The contribution tweets are excellent so we’ll just dive in here.
“Diy investors can afford to be patient. We do not have to chase green quarters every time.
Pros have to show results every time, which causes them to trade more frequently –> mistakes will be made –> underperformance.”
“Longer investment time horizon.
Pros have to take it a year or two or so at a time, to hold on to clients.”
“Not as likely to be over-confident (which has negatives of its own, i.e. lack of patience.)”
6) Deviate From The Herd and Benchmarks
As a DIY investor you can deviate from the herd and say “sayonara” to the benchmarks that many pros feel pressure to follow.
You can build an all-seasons portfolio or have a risk parity backbone as opposed to the cookie cutter 60/40.
You’re able to pursue high conviction concentrated factor exposure instead of just tilting slightly away from the market-cap weighted benchmark.
Your portfolio can looks as similar or as different to what “most others” are doing in the industry as you want it to be.
That, in my opinion, is more refreshing than spearmint gum.
“Power to choose their own fate (investments) rather than what the advisor is comfortable with modeling.”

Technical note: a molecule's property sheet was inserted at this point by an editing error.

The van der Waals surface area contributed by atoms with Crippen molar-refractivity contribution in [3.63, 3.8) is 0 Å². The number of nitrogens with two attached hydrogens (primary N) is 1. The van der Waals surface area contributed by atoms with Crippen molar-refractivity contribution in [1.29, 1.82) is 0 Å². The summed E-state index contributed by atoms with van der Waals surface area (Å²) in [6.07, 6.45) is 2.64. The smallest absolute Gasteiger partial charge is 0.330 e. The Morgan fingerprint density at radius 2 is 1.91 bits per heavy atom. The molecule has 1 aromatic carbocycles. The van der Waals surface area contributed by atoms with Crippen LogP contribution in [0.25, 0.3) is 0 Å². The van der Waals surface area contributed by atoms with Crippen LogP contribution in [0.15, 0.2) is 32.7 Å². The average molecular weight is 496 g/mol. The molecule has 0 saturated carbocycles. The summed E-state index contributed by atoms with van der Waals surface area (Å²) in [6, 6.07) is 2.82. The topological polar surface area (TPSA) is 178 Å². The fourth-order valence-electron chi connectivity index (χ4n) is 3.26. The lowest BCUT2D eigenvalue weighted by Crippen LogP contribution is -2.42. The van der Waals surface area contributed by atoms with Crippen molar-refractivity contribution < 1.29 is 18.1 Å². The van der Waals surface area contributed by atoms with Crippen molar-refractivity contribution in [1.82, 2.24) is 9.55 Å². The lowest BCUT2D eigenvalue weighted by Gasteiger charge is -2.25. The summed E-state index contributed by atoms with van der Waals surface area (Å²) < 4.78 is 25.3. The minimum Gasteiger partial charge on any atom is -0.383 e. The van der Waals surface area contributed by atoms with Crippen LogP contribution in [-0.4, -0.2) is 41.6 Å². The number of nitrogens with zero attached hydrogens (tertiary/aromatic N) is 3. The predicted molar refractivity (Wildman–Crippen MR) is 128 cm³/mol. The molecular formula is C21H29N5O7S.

“Individual investors don’t have the perverse incentives that happen in professional asset management, such as the incentive to stay average.
The motivation of an asset manager is first and foremost to not lose assets.
So if a PM sticks his neck out and invests in something they think is going to go up a lot (i.e. real investing) their reward is only a bit more pay if it works.
If it doesn’t work, they get fired.”
“No forced mandate. Most pros have to invest within the parameters of their funds.
An individual can invest how they see fit.”
Unconstrained by benchmarks and performance chasing.
Can shift sector/company allocations much more quickly.
Individuals can also hold lotto ticket stocks where it’s tough for pros to justify.”
7) No Career Risk: You Can Only Fire Yourself
Professionals have been fired over the most minuscule things under the sun.
Bad quarter. Gonzo.
Tracking error versus the industry standard. See ya later Charlie!
Clients exhibiting general impatience, freaking out and wanting to flip flop from one strategy to the next. That’s it for you.
All of the career risk associated with managing money probably makes most professionals and asset managers tilt more conservative than they’d like to.